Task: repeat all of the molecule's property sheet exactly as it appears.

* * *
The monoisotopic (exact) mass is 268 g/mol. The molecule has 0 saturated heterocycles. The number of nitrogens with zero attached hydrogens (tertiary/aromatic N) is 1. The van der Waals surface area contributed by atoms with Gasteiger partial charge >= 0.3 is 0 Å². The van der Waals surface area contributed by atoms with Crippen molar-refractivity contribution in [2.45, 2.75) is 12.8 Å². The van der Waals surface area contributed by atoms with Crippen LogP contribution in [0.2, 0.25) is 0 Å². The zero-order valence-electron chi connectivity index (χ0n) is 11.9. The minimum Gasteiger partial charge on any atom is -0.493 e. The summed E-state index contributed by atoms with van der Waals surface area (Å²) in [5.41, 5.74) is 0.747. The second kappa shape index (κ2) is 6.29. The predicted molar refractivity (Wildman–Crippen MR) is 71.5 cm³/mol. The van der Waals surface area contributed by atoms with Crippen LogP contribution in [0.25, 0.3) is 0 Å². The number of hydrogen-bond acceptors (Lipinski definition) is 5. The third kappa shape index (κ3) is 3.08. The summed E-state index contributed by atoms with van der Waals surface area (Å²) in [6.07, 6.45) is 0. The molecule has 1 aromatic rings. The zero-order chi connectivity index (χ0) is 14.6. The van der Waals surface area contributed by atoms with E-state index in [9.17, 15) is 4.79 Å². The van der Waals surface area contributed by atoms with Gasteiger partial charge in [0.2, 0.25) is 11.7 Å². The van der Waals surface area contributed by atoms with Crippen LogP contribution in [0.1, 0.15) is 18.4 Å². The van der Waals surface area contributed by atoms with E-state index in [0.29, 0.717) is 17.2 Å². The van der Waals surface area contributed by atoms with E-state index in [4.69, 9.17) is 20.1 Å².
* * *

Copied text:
The monoisotopic (exact) mass is 268 g/mol. The molecule has 0 saturated heterocycles. The number of nitrogens with zero attached hydrogens (tertiary/aromatic N) is 1. The van der Waals surface area contributed by atoms with Gasteiger partial charge >= 0.3 is 0 Å². The van der Waals surface area contributed by atoms with Crippen molar-refractivity contribution in [2.45, 2.75) is 12.8 Å². The van der Waals surface area contributed by atoms with Crippen LogP contribution in [0.2, 0.25) is 0 Å². The zero-order valence-electron chi connectivity index (χ0n) is 11.9. The minimum Gasteiger partial charge on any atom is -0.493 e. The summed E-state index contributed by atoms with van der Waals surface area (Å²) in [5.41, 5.74) is 0.747. The second kappa shape index (κ2) is 6.29. The predicted molar refractivity (Wildman–Crippen MR) is 71.5 cm³/mol. The van der Waals surface area contributed by atoms with Crippen LogP contribution in [0.25, 0.3) is 0 Å². The number of hydrogen-bond acceptors (Lipinski definition) is 5. The third kappa shape index (κ3) is 3.08. The summed E-state index contributed by atoms with van der Waals surface area (Å²) in [6.07, 6.45) is 0. The molecule has 1 aromatic rings. The zero-order chi connectivity index (χ0) is 14.6. The van der Waals surface area contributed by atoms with E-state index in [9.17, 15) is 4.79 Å². The van der Waals surface area contributed by atoms with Gasteiger partial charge in [0.2, 0.25) is 11.7 Å². The van der Waals surface area contributed by atoms with Crippen LogP contribution in [0.1, 0.15) is 18.4 Å². The van der Waals surface area contributed by atoms with E-state index in [0.29, 0.717) is 17.2 Å². The van der Waals surface area contributed by atoms with E-state index in [4.69, 9.17) is 20.1 Å².